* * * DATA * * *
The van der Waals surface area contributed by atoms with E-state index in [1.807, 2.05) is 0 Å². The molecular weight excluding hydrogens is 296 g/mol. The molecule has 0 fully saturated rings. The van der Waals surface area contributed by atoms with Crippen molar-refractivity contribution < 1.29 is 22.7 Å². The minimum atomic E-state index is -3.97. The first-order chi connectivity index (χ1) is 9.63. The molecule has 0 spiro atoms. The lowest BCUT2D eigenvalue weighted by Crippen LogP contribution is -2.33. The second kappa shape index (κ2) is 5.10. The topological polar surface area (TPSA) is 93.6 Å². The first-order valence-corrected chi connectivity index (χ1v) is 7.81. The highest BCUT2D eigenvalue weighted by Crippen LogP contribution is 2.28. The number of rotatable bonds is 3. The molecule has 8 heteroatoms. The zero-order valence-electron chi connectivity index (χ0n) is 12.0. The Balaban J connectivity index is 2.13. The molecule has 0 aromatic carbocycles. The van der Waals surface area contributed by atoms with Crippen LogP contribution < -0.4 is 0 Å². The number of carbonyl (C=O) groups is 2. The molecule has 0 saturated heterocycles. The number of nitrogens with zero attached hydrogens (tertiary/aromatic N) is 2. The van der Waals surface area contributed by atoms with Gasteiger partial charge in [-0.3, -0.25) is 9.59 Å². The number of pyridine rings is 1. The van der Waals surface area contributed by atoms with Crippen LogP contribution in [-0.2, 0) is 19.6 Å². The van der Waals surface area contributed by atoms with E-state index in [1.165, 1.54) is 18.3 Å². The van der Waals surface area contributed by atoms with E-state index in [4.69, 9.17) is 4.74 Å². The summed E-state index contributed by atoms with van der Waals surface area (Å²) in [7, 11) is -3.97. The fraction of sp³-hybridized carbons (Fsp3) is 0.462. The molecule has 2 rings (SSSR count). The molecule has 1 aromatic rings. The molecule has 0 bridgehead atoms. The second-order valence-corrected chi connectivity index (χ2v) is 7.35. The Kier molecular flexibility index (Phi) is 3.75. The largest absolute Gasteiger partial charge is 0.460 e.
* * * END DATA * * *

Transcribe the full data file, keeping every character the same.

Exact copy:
The van der Waals surface area contributed by atoms with E-state index in [1.807, 2.05) is 0 Å². The molecular weight excluding hydrogens is 296 g/mol. The molecule has 0 fully saturated rings. The van der Waals surface area contributed by atoms with Crippen molar-refractivity contribution < 1.29 is 22.7 Å². The minimum atomic E-state index is -3.97. The first-order chi connectivity index (χ1) is 9.63. The molecule has 0 spiro atoms. The lowest BCUT2D eigenvalue weighted by Crippen LogP contribution is -2.33. The second kappa shape index (κ2) is 5.10. The topological polar surface area (TPSA) is 93.6 Å². The first-order valence-corrected chi connectivity index (χ1v) is 7.81. The highest BCUT2D eigenvalue weighted by Crippen LogP contribution is 2.28. The number of rotatable bonds is 3. The molecule has 8 heteroatoms. The zero-order valence-electron chi connectivity index (χ0n) is 12.0. The Balaban J connectivity index is 2.13. The molecule has 0 aromatic carbocycles. The van der Waals surface area contributed by atoms with Crippen LogP contribution < -0.4 is 0 Å². The number of carbonyl (C=O) groups is 2. The molecule has 0 saturated heterocycles. The number of nitrogens with zero attached hydrogens (tertiary/aromatic N) is 2. The van der Waals surface area contributed by atoms with Gasteiger partial charge in [-0.3, -0.25) is 9.59 Å². The number of pyridine rings is 1. The van der Waals surface area contributed by atoms with Crippen LogP contribution in [-0.2, 0) is 19.6 Å². The van der Waals surface area contributed by atoms with E-state index in [1.165, 1.54) is 18.3 Å². The van der Waals surface area contributed by atoms with E-state index in [4.69, 9.17) is 4.74 Å². The summed E-state index contributed by atoms with van der Waals surface area (Å²) in [7, 11) is -3.97. The fraction of sp³-hybridized carbons (Fsp3) is 0.462. The molecule has 2 rings (SSSR count). The molecule has 1 aromatic rings. The molecule has 0 bridgehead atoms. The second-order valence-corrected chi connectivity index (χ2v) is 7.35. The Kier molecular flexibility index (Phi) is 3.75. The largest absolute Gasteiger partial charge is 0.460 e.